Laura M. Watson
Laura M. Watson (CANDACE WEST / COPYRIGHT 2013)

In a damning report to the Florida Supreme Court, the judge presiding over the ethics trial of Broward Circuit Judge Laura Watson has recommended her removal from the bench.

Fifth District Court of Appeal Judge Kerry Evander said the state Judicial Qualifications Commission panel that tried her in February concurred with the findings of a Palm Beach circuit judge and concluded that Watson “committed serious, flagrant violations of ethical rules” as an attorney before becoming a judge.

Evander emphasized in Tuesday’s report her unwillingness to admit wrongdoing and her many attempts to attack the character of the panel that heard her two-day trial in February and the appointed prosecutor, Coral Gables attorney Miles McGrane.

Watson’s defense and character witnesses couldn’t overcome the egregious nature of her offenses, Evander said.

“Judges are held to stricter ethical standards than lawyers because more rectitude is expected of them,” he said. “Judge Watson’s present lack of understanding of the rules regulating the Florida Bar, and the most basic ethical obligations imposed on lawyers, amply demonstrates ‘present unfitness’ to serve.”

Watson defended herself at trial along with co-counsel Robert Sweetapple of Sweetapple, Broeker & Varkas of Boca Raton. Evander recalled Sweetapple’s impassioned closing remarks and insistence that “we grow from our mistakes.”

“However, this case does not involve a ‘look back’ into the judge’s private life or high school transgressions, but violations of fundamental rules governing lawyers,” Evander said. “Judge Watson admits no ‘mistakes,’ let alone learning from them.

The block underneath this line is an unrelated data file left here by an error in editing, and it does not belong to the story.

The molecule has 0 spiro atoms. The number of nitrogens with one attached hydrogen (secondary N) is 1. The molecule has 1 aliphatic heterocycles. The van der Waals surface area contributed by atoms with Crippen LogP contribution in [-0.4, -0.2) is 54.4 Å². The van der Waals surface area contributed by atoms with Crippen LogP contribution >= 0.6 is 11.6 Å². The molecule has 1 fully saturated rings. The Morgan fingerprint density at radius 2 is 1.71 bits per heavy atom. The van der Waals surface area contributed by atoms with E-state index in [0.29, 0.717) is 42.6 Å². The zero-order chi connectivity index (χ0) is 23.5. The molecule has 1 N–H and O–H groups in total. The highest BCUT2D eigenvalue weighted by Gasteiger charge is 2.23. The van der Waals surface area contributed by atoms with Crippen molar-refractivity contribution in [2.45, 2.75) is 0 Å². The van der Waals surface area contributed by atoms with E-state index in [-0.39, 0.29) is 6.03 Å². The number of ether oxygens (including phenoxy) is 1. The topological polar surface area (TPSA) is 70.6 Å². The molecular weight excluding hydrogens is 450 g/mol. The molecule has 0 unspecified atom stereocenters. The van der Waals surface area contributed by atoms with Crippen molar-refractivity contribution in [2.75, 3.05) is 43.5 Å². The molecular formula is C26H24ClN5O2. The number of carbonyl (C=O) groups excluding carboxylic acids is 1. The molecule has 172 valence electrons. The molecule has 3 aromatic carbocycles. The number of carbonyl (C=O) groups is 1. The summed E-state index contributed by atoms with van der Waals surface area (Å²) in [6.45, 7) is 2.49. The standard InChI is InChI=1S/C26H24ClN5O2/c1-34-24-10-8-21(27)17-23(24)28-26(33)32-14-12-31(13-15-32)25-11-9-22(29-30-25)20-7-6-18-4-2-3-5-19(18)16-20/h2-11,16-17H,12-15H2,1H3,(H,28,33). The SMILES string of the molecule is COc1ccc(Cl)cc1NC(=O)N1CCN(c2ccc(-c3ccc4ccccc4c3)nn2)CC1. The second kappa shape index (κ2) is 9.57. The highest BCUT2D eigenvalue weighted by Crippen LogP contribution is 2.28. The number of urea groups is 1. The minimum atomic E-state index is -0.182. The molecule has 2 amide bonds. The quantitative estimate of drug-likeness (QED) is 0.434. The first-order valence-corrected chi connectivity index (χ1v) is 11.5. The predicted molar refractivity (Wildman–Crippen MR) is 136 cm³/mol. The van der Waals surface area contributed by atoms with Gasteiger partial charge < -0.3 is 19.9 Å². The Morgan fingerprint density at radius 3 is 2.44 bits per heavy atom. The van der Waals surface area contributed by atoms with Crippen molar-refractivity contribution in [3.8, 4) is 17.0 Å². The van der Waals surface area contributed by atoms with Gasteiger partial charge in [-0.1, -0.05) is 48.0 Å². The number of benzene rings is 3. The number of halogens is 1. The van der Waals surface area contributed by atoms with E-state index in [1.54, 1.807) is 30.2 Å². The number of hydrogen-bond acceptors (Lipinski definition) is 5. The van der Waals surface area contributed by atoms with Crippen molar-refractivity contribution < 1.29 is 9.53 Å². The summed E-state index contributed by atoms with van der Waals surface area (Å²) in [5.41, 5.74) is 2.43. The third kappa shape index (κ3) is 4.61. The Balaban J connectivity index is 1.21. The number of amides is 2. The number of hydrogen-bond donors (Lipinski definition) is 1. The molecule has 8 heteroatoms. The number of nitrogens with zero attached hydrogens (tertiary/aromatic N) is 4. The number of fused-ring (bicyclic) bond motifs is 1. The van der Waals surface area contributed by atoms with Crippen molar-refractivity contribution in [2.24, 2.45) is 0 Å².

“At its core, this case is about greed,” he concluded. “Any large pot of money can create temptation, just as any aggregate settlement can trip up unwary lawyers.”

Bad Faith

Watson was one of a group of personal injury protection lawyers who in 2002 retained a group of Miami attorneys who were experts in bad faith claims.

The two groups worked in tandem to pressure the defendant, Progressive Insurance Co., into settling a large number of cases brought by doctors and clinics that were being shorted or denied payment for services.

Progressive covertly approached the PIP attorneys in 2004 and reached a $14.5 million settlement.

The PIP attorneys cut the bad faith attorneys out of their share of legal fees and refused to explain to them the terms of the settlement. Watson and her cohorts also did not disclose the terms of aggregate settlement to their clients; these were clients that were not sharing in the settlement equally because of side deals that gave some more.

“Solely by way of example, if $4.5 million had been allocated to PIP claims, and $10 million allocated to bad faith claims, the PIP claimants would still have received all their benefits, and $6 million would have been available from the bad faith settlement for distribution to clients,” Evander said.

Instead, the PIP attorneys arbitrarily allocated $1.75 million to bad faith claims so they could claim 90 percent of the settlement proceeds for their own attorneys fees, he noted.

“When Progressive dangled a pot of money, ethical restraints were swept aside. Watson and the PIP lawyers, at Progressive’s insistence, excluded the only attorney sufficiently experienced and knowledgeable to see them through settlement negotiations, and reached a quick and ethically flawed settlement agreement,” Evander said.

The “only attorney” he referred to was Larry Stewart of Stewart Tilghman Fox Bianchi & Cain in Miami.

Stewart and the other bad faith attorneys sued and won their case in Palm Beach Circuit Court in 2008. The judgment was upheld on appeal.

The Florida Bar subsequently investigated Watson, whose firm was assigned $1 million of the judgment. The Bar found probable cause against Watson. She was elected to the bench shortly after its finding in 2012, so her case was forwarded to the JQC regulating judges.